Politicians and business “leaders” making pronouncements on the necessity for creative destruction are operating at this level. Their willful misunderstanding of what it means to be creative, and the distance between that form of “destruction” and the violence they are happy to unleash on the other, confuses the reaction for the action. Their destruction is not creative. It is merely destructive. It is violence unleashed upon the world. They are driven by their elite panic, by the “unintended consequences” of their actions – which are actually the only possible result of any action that tears at the fabric of the whole in an attempt to wrest advantage for the self. In their panic they then do more of what they know. They up the ante. They escalate.
At some level this does approach, and perhaps will even exceed, the kind of violence done by natural accident, such as the arrival of an asteroid. On an evolutionary scale they will have contributed to an opening of new possibilities for other agents. But they are completely deluded if they think they will be among them. What will remain are opportunities for cockroaches and viruses.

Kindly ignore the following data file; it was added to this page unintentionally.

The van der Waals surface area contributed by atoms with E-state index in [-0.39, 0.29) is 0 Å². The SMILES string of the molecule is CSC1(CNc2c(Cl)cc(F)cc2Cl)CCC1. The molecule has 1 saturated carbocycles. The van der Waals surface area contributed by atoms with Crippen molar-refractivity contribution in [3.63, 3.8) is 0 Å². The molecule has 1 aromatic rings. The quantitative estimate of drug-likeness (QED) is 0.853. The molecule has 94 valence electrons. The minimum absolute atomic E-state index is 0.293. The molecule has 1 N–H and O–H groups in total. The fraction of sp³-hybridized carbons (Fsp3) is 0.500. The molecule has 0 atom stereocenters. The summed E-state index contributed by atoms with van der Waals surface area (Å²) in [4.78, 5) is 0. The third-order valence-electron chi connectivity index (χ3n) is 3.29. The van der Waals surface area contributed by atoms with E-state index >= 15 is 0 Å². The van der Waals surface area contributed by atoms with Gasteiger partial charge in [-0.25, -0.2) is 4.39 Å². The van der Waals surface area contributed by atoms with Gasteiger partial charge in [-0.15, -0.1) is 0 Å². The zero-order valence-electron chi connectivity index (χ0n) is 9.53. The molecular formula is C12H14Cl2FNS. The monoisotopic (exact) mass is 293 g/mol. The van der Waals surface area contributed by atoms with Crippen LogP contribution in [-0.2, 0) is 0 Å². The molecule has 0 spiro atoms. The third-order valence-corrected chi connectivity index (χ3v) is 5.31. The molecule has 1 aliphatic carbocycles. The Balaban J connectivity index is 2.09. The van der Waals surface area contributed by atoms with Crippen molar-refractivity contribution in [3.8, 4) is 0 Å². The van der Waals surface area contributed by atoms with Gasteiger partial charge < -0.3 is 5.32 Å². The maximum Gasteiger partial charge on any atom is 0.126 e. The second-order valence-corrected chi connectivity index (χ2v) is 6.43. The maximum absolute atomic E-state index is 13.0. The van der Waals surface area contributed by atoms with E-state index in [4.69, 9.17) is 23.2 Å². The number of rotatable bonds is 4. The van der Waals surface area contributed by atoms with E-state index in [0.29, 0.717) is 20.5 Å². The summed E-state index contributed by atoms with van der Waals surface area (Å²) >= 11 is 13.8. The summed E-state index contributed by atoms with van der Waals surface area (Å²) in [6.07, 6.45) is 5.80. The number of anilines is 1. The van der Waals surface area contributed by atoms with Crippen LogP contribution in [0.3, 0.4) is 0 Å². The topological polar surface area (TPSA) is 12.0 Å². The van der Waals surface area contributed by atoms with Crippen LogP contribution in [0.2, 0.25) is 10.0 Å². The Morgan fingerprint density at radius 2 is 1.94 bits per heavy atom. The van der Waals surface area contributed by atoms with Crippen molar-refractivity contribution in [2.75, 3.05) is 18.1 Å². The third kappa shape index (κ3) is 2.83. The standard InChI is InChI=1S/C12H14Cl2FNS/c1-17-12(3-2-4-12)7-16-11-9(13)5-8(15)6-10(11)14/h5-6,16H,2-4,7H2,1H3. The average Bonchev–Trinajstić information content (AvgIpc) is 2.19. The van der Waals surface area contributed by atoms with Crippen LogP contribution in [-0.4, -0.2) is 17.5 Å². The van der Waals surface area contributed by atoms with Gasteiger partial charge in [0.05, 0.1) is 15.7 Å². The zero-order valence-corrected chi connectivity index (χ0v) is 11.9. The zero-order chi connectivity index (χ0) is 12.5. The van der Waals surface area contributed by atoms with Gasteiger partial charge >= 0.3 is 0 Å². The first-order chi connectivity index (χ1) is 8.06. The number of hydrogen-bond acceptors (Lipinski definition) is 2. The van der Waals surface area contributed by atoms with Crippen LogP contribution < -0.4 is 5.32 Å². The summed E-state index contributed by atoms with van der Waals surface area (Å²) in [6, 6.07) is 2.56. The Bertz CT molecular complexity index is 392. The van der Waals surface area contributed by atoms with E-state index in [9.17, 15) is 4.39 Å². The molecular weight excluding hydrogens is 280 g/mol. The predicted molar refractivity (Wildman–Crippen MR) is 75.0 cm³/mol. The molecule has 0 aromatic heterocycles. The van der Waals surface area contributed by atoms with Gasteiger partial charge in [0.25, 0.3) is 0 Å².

The creative destruction within a collage, or a painting, or a written work that knocks at the limits of our sense of sense; is an opportunity to practice our sense of what wholeness means. As Bohm said of Art, reflecting on the root in the term to artifice, that it is an act of discovering what is fitting. It takes what is broken and finds how it fits. In such action there are aspects that could be called destructive, but they are not of the same character as destruction, as in a violence done to the world.
Even within art. We fail when we take creative destruction to be a willful act. When we rend a context out of impatience or out of anger, even if this is only within the realm of artistic endeavor, we are doing a violent act. This may lead to creativity but only in the accidental way that our asteroid did. It is only in letting go of that willful violence – and all willfulness is violence – that we allow a place for creativity.